Hackers have been able to make away with close to $200m in cryptocurrency from Nomad, which allows consumers to swap tokens between blockchains.
The hack is the latest instance where an exploit has cost consumers a significant amount. Nomad confirmed the developments in a late tweet on Monday.
“We are aware of the incident involving the Nomad token bridge. We are currently investigating and will provide updates when we have them”, the company said. So far, there has been no information about how the hack succeeded.
However, there have already been several suggestions, with some security experts explaining that the exploit was tantamount to “free-for-all”.
Essentially, whoever knew of the exploit could use Nomad as an ATM machine to withdraw tokens, an expert cited by CNBC said.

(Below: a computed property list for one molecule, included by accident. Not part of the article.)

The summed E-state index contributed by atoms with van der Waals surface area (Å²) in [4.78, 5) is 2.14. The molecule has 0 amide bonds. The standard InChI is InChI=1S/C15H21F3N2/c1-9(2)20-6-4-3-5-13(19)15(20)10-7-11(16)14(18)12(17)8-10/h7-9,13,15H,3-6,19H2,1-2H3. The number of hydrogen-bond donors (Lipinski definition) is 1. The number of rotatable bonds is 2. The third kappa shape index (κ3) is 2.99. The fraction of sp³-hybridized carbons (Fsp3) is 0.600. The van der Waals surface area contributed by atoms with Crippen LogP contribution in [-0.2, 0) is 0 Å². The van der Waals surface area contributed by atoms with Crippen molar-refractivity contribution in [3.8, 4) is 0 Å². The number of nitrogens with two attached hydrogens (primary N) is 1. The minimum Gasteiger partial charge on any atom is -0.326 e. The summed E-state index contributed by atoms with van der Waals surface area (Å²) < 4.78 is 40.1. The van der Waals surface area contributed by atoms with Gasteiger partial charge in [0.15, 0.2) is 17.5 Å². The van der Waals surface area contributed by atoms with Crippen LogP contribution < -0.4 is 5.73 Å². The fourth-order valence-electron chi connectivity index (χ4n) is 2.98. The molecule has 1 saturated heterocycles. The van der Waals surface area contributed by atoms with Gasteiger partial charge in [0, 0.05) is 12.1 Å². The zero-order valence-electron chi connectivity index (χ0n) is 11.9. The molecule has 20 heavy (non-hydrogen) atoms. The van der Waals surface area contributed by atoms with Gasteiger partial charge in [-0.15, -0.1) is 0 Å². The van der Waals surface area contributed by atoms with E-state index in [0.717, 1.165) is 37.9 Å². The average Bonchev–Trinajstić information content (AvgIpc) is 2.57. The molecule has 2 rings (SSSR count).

The issue occurred with an upgrade to Nomad’s code. What followed was that every time a user decided to transfer funds, the hackers were able to request a withdrawal for that amount.
It took Nomad some time to realize what was going on but an outcry soon spread with the missing money beginning to take on bigger proportions.
The exploit, according to Analog founder and chief architect of crypto Victor Young, would make it possible for anyone without prior programming experience to just copy the code the attackers used and replicate the results.
This puts in question the security of such innovative and tech-driven platforms.
The Nomad hack is not far from the worst by now. Something similar happened earlier this year when the Ronin network was hit and $615m went missing.
Exploits to Web3 technology and cryptocurrency companies continues to plague users. Even the US Federal Bureau of Investigation has warned that there is a proliferation of rogue applications that are stealing investors’ money by soliciting them to deposit.
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